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Why Mexico City's thirst is causing it to sink

The demand for water in Mexico's capital is draining its underground aquifers - and fueling some of the fastest subsidence rates in the world

MEXICO CITY - On a recent morning, visitors wandered around Mexico City's Metropolitan Cathedral, Latin America's oldest - and one of its largest. Walking from chamber to chamber, tourists snapped images of dramatic ceiling-high altars, soaring columns and sculptures. But there's another unintended detail that stands out: The cathedral is leaning.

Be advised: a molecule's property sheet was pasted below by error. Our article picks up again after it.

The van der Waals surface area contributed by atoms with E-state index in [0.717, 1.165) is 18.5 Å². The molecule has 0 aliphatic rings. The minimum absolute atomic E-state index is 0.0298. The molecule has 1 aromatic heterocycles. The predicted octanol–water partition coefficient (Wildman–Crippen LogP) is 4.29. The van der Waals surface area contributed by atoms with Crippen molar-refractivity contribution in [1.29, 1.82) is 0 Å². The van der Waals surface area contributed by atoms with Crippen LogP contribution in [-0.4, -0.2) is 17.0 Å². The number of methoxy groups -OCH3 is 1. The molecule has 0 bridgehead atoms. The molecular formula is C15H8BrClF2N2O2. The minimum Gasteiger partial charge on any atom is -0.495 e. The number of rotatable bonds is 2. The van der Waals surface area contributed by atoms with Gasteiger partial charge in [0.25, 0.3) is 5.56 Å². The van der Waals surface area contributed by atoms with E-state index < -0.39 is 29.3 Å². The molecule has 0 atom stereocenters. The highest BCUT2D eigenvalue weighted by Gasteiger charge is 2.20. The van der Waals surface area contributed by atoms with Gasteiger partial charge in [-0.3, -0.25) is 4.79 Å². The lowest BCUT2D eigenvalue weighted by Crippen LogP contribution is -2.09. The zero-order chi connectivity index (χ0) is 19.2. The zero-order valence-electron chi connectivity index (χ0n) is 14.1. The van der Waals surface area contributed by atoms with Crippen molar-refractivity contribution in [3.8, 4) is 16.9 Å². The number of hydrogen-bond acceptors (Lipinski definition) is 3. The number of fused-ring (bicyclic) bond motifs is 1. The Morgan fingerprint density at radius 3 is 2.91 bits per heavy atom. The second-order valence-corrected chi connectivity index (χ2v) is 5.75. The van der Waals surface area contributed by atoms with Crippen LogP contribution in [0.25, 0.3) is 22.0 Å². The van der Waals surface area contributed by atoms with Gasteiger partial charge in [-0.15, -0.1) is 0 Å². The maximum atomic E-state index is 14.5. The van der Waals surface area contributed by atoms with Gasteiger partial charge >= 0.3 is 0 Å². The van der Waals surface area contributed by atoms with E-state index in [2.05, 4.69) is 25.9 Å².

"I do feel the slope now," a visitor said to a friend, walking from a side chamber to the main entry hall.

This sinking, which is known as land subsidence, crops up across the world. While it can be subtle in many places - it pushes land down around an inch or two a year in much of the United States - the rates in Mexico City are some of the highest in the world.


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